Origin of the Chemical Elements

During the process of stellar evolution nuclear fusion reactions take place within a star. These give rise to the formation of the chemical elements. Clues to the processes involved may be deduced from the graph below, which shows the cosmic abundances of elements (y-axis) plotted against atomic number (x-axis). The abundances are measured relative to 1 million silicon atoms and the y-axis is a logarithmic scale. In this case the data are for the solar-system and abundances have been measured from the optical analysis of the solar spectrum.

Solar element abundances.

There are three important observations to be made from this graph:

  1. The graph has (overall) a smooth trend from left to right, that is from light to heavy elements. This indicates that abundances of elements in the solar system are the greatest for the light elements and the least for the heavy elements.
  2. Superimposed upon the smooth trend described above is a smaller scale irregularity such that elements with even atomic numbers have higher abundances than those with odd atomic numbers.
  3. Some elements have anomalous abundances. Hydrogen (H) and Helium (He) and Iron (Fe) have anomalously high concentrations and the elements Lithium (Li), Boron (B) and Beryllium (Be) have anomalously low concentrations.

It is thought that the early Universe consisted almost entirely of the element hydrogen, with a small amount of helium present too. Hydrogen, therefore, is thought to be the starting material from which all other elements have been built. This is consistent with the very high abundance of hydrogen in the solar abundance profile. The process may be thought of as a series of fusion reactions which weld together simple atomic nuclei to build increasing complex atomic nuclei. The manner in which this is done depends upon the internal temperature of the star and on its mass.

Early in star development hydrogen is utilized to manufacture the element helium. As the hydrogen in the star is used up, the star contracts and its temperature rises so that nuclear reactions can take place which permit the synthesis of the elements carbon, nitrogen and oxygen, from helium (see http://chemistry.ewu.edu/breneman/origin.htm). When the helium is almost completely consumed the carbon and oxygen can be transformed into elements with masses up to that of silicon. Increasing nuclear reactions, at higher temperatures lead to the formation of elements with masses up to that of iron (Fe). Beyond this point heavier elements cannot be formed by the process of nuclear fusion because the temperatures required are higher than those found in stars.

Elements heavier than iron are formed by the addition of neutrons which are absorbed by the atomic nucleus. The very high abundance at the iron peak suggests that nuclei of the element iron are formed more readily than they are used in the process of neutron capture (see http://www.phy.anl.gov/ria/scicase/astro/astro_text.html).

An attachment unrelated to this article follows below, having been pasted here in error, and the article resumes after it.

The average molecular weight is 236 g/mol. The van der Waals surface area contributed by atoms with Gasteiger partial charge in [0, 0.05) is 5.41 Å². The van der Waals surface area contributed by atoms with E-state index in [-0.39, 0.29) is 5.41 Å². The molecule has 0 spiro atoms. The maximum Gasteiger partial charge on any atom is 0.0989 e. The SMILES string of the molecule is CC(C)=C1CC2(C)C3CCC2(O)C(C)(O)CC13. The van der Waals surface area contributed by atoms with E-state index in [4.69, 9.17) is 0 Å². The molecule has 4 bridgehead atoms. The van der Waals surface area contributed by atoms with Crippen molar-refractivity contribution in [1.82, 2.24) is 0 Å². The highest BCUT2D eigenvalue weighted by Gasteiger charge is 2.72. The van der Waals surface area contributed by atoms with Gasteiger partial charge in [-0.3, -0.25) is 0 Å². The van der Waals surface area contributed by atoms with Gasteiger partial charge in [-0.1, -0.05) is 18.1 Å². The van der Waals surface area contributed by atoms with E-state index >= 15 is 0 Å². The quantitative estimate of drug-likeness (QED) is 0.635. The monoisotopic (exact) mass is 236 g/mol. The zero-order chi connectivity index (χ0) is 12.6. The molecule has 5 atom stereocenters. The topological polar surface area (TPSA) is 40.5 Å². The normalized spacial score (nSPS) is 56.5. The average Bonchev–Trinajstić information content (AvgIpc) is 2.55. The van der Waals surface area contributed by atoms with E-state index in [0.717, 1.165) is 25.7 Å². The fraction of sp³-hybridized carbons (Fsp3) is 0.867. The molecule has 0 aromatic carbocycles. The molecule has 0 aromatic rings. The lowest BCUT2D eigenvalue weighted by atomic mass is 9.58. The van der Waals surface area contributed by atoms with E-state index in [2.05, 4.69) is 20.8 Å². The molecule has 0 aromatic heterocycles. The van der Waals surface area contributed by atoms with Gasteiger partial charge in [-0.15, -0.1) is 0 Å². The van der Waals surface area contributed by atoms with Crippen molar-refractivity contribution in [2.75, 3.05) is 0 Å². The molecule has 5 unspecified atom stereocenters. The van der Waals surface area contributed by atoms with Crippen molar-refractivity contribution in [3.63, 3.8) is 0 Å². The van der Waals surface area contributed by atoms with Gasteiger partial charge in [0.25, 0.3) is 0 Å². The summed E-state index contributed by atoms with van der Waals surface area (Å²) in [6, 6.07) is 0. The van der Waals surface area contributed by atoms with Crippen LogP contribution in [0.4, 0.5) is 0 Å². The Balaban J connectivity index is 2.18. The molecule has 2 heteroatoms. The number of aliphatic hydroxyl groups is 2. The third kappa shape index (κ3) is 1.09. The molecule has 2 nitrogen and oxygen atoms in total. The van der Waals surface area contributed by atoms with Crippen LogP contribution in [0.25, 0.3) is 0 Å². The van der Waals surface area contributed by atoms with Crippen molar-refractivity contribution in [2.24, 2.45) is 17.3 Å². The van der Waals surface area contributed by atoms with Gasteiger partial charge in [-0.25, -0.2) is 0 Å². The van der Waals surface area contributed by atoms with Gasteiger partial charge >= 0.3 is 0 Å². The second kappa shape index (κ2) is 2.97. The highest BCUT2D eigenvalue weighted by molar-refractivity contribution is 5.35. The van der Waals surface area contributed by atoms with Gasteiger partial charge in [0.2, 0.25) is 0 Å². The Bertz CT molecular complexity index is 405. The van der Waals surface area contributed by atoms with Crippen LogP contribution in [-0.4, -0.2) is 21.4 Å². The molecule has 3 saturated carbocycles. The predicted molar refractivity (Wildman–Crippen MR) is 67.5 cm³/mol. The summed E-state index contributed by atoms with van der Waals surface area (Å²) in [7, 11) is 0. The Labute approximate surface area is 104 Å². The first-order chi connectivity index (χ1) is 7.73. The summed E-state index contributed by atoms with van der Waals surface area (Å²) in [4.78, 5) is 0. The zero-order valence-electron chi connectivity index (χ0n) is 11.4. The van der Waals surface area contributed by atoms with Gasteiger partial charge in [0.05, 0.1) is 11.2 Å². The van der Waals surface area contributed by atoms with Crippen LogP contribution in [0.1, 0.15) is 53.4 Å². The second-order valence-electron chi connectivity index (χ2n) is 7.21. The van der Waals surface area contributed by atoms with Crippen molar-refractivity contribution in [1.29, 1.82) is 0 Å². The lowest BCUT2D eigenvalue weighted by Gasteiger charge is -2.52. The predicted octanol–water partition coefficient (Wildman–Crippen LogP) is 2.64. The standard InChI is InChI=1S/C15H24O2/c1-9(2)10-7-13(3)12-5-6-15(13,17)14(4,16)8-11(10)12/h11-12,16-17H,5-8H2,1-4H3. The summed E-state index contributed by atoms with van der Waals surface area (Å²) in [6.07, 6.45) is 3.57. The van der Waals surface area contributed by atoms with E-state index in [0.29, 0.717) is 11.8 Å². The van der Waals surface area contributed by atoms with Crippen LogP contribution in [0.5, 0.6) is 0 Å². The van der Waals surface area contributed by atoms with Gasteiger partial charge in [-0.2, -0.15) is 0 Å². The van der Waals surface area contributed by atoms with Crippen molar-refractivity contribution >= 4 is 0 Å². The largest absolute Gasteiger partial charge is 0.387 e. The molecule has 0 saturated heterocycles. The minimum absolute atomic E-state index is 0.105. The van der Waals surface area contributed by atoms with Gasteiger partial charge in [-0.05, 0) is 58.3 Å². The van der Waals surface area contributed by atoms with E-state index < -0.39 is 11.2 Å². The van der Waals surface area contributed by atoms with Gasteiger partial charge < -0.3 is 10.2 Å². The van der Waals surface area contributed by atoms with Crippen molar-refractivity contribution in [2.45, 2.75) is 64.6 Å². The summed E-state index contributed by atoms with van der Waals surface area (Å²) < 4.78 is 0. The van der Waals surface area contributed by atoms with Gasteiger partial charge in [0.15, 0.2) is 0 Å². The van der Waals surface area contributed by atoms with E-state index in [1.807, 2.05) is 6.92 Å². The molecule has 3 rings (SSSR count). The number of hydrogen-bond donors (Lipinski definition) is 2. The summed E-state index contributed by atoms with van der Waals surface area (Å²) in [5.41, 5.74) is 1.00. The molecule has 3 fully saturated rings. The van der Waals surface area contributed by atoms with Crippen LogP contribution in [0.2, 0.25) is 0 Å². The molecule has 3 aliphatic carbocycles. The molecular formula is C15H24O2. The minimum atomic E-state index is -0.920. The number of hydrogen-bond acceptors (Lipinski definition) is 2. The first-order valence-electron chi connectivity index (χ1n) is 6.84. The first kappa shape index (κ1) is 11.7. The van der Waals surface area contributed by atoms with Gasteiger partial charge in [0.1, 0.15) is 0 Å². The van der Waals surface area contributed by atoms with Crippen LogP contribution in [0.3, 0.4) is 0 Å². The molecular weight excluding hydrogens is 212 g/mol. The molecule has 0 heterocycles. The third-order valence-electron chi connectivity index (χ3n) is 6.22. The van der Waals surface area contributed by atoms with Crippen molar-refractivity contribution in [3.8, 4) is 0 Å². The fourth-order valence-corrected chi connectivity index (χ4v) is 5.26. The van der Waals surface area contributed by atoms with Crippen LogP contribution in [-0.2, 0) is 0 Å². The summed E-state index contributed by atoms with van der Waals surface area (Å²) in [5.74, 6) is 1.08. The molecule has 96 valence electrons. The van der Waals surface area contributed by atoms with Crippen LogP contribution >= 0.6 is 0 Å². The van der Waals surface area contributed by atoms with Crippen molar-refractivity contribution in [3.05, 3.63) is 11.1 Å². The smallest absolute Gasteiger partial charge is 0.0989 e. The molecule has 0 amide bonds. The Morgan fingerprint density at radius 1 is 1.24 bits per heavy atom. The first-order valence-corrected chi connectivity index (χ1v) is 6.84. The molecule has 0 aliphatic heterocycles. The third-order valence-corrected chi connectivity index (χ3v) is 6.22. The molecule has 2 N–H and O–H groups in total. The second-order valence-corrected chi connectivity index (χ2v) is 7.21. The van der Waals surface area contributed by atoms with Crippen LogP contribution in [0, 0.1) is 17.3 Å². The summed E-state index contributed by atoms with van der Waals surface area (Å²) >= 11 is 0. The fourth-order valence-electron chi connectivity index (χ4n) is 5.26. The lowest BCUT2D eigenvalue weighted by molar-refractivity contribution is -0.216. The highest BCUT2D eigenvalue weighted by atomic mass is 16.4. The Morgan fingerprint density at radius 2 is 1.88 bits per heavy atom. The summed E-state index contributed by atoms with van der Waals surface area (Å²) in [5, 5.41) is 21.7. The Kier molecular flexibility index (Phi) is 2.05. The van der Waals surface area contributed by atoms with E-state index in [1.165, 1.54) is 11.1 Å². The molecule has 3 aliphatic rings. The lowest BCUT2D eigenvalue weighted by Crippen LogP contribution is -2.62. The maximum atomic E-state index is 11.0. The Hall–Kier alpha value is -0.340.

The anomalously low concentrations of the elements Li, Be and B indicate that they are by-passed in nuclear fusion reactions and their genesis seems to be explained by the partial decay of heavier nuclei of the elements carbon and oxygen.

Differences in concentration between elements with even and odd atomic numbers can be explained by the greater stability of atomic nuclei with paired neutrons. Thus elements with even atomic numbers have the greater nuclear stability. This allows their abundances to grow.

(Source: http://www2.glos.ac.uk/gdn/origins/earth/ch2_4.htm)

Tests of the Big Bang: The Light Elements

Nucleosynthesis in the Early Universe

The term nucleosynthesis refers to the formation of heavier elements, atomic nuclei with many protons and neutrons, from the fusion of lighter elements. The Big Bang theory predicts that the early universe was a very hot place. One second after the Big Bang, the temperature of the universe was roughly 10 billion degrees and was filled with a sea of neutrons, protons, electrons, anti-electrons (positrons), photons and neutrinos. As the universe cooled, the neutrons either decayed into protons and electrons or combined with protons to make deuterium (an isotope of hydrogen). During the first three minutes of the universe, most of the deuterium combined to make helium. Trace amounts of lithium were also produced at this time. This process of light element formation in the early universe is called “Big Bang nucleosynthesis” (BBN).


Nucleosynthesis in Stars

Elements heavier than lithium are all synthesized in stars. During the late stages of stellar evolution, massive stars burn helium to carbon, oxygen, silicon, sulfur, and iron. Elements heavier than iron are produced in two ways: in the outer envelopes of super-giant stars and in the explosion of a supernovae. All carbon-based life on Earth is literally composed of stardust.

Source: (http://map.gsfc.nasa.gov/m_uni/uni_101bbtest2.html)